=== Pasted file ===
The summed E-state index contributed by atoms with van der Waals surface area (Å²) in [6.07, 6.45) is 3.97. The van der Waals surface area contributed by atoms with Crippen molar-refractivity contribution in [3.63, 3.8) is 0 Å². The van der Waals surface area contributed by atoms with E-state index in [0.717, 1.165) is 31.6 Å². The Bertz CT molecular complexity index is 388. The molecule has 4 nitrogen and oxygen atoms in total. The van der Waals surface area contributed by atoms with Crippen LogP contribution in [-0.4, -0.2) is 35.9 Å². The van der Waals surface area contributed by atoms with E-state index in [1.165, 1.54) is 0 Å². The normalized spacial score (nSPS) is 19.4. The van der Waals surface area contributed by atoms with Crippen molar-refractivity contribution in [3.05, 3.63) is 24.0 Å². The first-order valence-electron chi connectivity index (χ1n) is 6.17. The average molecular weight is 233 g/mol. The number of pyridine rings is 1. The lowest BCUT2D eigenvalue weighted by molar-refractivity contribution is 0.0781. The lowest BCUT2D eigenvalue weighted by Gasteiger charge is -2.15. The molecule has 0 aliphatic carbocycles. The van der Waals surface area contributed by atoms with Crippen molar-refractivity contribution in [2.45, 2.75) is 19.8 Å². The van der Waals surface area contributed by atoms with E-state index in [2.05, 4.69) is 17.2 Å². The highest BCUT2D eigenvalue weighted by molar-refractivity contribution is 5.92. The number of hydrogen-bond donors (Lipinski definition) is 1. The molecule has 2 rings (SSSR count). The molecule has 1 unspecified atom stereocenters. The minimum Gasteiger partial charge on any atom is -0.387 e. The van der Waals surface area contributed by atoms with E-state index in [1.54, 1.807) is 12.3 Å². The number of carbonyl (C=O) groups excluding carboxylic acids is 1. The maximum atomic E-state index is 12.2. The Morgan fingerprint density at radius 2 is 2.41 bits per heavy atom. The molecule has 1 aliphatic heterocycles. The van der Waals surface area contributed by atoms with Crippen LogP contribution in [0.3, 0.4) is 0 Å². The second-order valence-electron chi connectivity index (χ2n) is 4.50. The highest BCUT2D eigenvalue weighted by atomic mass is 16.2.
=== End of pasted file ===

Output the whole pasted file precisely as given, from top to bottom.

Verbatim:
The summed E-state index contributed by atoms with van der Waals surface area (Å²) in [6.07, 6.45) is 3.97. The van der Waals surface area contributed by atoms with Crippen molar-refractivity contribution in [3.63, 3.8) is 0 Å². The van der Waals surface area contributed by atoms with E-state index in [0.717, 1.165) is 31.6 Å². The Bertz CT molecular complexity index is 388. The molecule has 4 nitrogen and oxygen atoms in total. The van der Waals surface area contributed by atoms with Crippen LogP contribution in [-0.4, -0.2) is 35.9 Å². The van der Waals surface area contributed by atoms with E-state index in [1.165, 1.54) is 0 Å². The normalized spacial score (nSPS) is 19.4. The van der Waals surface area contributed by atoms with Crippen molar-refractivity contribution in [3.05, 3.63) is 24.0 Å². The first-order valence-electron chi connectivity index (χ1n) is 6.17. The average molecular weight is 233 g/mol. The number of pyridine rings is 1. The lowest BCUT2D eigenvalue weighted by molar-refractivity contribution is 0.0781. The lowest BCUT2D eigenvalue weighted by Gasteiger charge is -2.15. The molecule has 0 aliphatic carbocycles. The van der Waals surface area contributed by atoms with Crippen molar-refractivity contribution in [2.45, 2.75) is 19.8 Å². The van der Waals surface area contributed by atoms with E-state index in [2.05, 4.69) is 17.2 Å². The highest BCUT2D eigenvalue weighted by molar-refractivity contribution is 5.92. The number of hydrogen-bond donors (Lipinski definition) is 1. The molecule has 2 rings (SSSR count). The molecule has 1 unspecified atom stereocenters. The minimum Gasteiger partial charge on any atom is -0.387 e. The van der Waals surface area contributed by atoms with E-state index in [1.54, 1.807) is 12.3 Å². The number of carbonyl (C=O) groups excluding carboxylic acids is 1. The maximum atomic E-state index is 12.2. The Morgan fingerprint density at radius 2 is 2.41 bits per heavy atom. The molecule has 1 aliphatic heterocycles. The van der Waals surface area contributed by atoms with Crippen LogP contribution in [0.3, 0.4) is 0 Å². The second-order valence-electron chi connectivity index (χ2n) is 4.50. The highest BCUT2D eigenvalue weighted by atomic mass is 16.2.